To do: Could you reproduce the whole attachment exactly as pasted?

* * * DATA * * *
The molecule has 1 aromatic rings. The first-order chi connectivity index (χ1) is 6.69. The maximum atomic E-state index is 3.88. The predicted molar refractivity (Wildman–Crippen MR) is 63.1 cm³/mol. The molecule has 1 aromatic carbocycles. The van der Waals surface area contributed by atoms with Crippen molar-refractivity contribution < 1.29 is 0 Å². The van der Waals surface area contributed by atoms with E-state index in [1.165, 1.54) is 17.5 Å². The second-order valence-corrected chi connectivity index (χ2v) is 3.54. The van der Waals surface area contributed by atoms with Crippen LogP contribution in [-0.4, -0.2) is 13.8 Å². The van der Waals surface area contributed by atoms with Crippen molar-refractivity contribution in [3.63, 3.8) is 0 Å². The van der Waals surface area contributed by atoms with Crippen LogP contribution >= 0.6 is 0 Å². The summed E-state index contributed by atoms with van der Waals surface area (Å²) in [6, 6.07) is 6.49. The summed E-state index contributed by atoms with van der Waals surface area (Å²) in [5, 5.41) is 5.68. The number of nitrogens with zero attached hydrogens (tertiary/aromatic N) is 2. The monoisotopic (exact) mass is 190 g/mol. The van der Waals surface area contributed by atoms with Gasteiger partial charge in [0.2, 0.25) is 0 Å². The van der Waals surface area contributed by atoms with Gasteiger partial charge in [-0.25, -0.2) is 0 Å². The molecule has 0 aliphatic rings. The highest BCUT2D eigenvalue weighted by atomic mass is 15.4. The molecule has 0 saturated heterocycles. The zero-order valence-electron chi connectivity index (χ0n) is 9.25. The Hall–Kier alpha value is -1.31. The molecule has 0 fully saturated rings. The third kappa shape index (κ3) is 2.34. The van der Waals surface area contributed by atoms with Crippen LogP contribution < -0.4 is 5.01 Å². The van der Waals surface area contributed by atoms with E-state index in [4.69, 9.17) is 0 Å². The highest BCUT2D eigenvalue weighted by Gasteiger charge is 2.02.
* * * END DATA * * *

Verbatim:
The molecule has 1 aromatic rings. The first-order chi connectivity index (χ1) is 6.69. The maximum atomic E-state index is 3.88. The predicted molar refractivity (Wildman–Crippen MR) is 63.1 cm³/mol. The molecule has 1 aromatic carbocycles. The van der Waals surface area contributed by atoms with Crippen molar-refractivity contribution < 1.29 is 0 Å². The van der Waals surface area contributed by atoms with E-state index in [1.165, 1.54) is 17.5 Å². The second-order valence-corrected chi connectivity index (χ2v) is 3.54. The van der Waals surface area contributed by atoms with Crippen LogP contribution in [-0.4, -0.2) is 13.8 Å². The van der Waals surface area contributed by atoms with Crippen molar-refractivity contribution in [3.63, 3.8) is 0 Å². The van der Waals surface area contributed by atoms with Crippen LogP contribution >= 0.6 is 0 Å². The summed E-state index contributed by atoms with van der Waals surface area (Å²) in [6, 6.07) is 6.49. The summed E-state index contributed by atoms with van der Waals surface area (Å²) in [5, 5.41) is 5.68. The number of nitrogens with zero attached hydrogens (tertiary/aromatic N) is 2. The monoisotopic (exact) mass is 190 g/mol. The van der Waals surface area contributed by atoms with Gasteiger partial charge in [0.2, 0.25) is 0 Å². The van der Waals surface area contributed by atoms with Gasteiger partial charge in [-0.25, -0.2) is 0 Å². The molecule has 0 aliphatic rings. The highest BCUT2D eigenvalue weighted by atomic mass is 15.4. The molecule has 0 saturated heterocycles. The zero-order valence-electron chi connectivity index (χ0n) is 9.25. The Hall–Kier alpha value is -1.31. The molecule has 0 fully saturated rings. The third kappa shape index (κ3) is 2.34. The van der Waals surface area contributed by atoms with Crippen LogP contribution < -0.4 is 5.01 Å². The van der Waals surface area contributed by atoms with E-state index in [4.69, 9.17) is 0 Å². The highest BCUT2D eigenvalue weighted by Gasteiger charge is 2.02.